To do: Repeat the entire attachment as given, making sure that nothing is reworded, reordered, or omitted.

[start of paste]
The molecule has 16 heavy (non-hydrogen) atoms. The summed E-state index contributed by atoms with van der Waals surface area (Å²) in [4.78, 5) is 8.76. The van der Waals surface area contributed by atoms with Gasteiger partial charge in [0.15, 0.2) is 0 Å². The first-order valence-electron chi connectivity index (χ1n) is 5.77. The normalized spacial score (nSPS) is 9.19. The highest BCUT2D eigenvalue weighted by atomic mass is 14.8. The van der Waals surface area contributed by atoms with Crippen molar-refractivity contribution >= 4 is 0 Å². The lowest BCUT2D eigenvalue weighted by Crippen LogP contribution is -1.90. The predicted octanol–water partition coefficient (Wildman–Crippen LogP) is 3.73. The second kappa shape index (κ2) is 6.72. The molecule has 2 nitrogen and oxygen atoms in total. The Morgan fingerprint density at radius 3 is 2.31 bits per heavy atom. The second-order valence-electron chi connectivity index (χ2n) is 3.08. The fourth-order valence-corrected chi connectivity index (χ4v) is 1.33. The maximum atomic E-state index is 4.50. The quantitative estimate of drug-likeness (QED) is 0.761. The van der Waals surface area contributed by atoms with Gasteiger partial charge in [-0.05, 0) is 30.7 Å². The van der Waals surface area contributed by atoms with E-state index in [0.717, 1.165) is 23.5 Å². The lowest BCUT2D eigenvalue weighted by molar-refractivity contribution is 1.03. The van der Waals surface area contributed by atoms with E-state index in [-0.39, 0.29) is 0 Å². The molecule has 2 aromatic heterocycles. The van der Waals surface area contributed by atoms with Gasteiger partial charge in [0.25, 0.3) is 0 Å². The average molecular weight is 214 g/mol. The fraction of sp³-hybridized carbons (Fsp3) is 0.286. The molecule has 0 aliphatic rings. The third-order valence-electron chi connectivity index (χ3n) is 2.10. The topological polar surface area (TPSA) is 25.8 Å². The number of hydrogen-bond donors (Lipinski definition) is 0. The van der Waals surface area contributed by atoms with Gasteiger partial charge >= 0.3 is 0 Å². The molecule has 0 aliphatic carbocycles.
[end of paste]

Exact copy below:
The molecule has 16 heavy (non-hydrogen) atoms. The summed E-state index contributed by atoms with van der Waals surface area (Å²) in [4.78, 5) is 8.76. The van der Waals surface area contributed by atoms with Gasteiger partial charge in [0.15, 0.2) is 0 Å². The first-order valence-electron chi connectivity index (χ1n) is 5.77. The normalized spacial score (nSPS) is 9.19. The highest BCUT2D eigenvalue weighted by atomic mass is 14.8. The van der Waals surface area contributed by atoms with Crippen molar-refractivity contribution >= 4 is 0 Å². The lowest BCUT2D eigenvalue weighted by Crippen LogP contribution is -1.90. The predicted octanol–water partition coefficient (Wildman–Crippen LogP) is 3.73. The second kappa shape index (κ2) is 6.72. The molecule has 2 nitrogen and oxygen atoms in total. The Morgan fingerprint density at radius 3 is 2.31 bits per heavy atom. The second-order valence-electron chi connectivity index (χ2n) is 3.08. The fourth-order valence-corrected chi connectivity index (χ4v) is 1.33. The maximum atomic E-state index is 4.50. The quantitative estimate of drug-likeness (QED) is 0.761. The van der Waals surface area contributed by atoms with Gasteiger partial charge in [-0.05, 0) is 30.7 Å². The van der Waals surface area contributed by atoms with E-state index in [0.717, 1.165) is 23.5 Å². The lowest BCUT2D eigenvalue weighted by molar-refractivity contribution is 1.03. The van der Waals surface area contributed by atoms with E-state index in [-0.39, 0.29) is 0 Å². The molecule has 2 aromatic heterocycles. The van der Waals surface area contributed by atoms with Gasteiger partial charge in [0.25, 0.3) is 0 Å². The average molecular weight is 214 g/mol. The fraction of sp³-hybridized carbons (Fsp3) is 0.286. The molecule has 0 aliphatic rings. The third-order valence-electron chi connectivity index (χ3n) is 2.10. The topological polar surface area (TPSA) is 25.8 Å². The number of hydrogen-bond donors (Lipinski definition) is 0. The van der Waals surface area contributed by atoms with Gasteiger partial charge >= 0.3 is 0 Å². The molecule has 0 aliphatic carbocycles.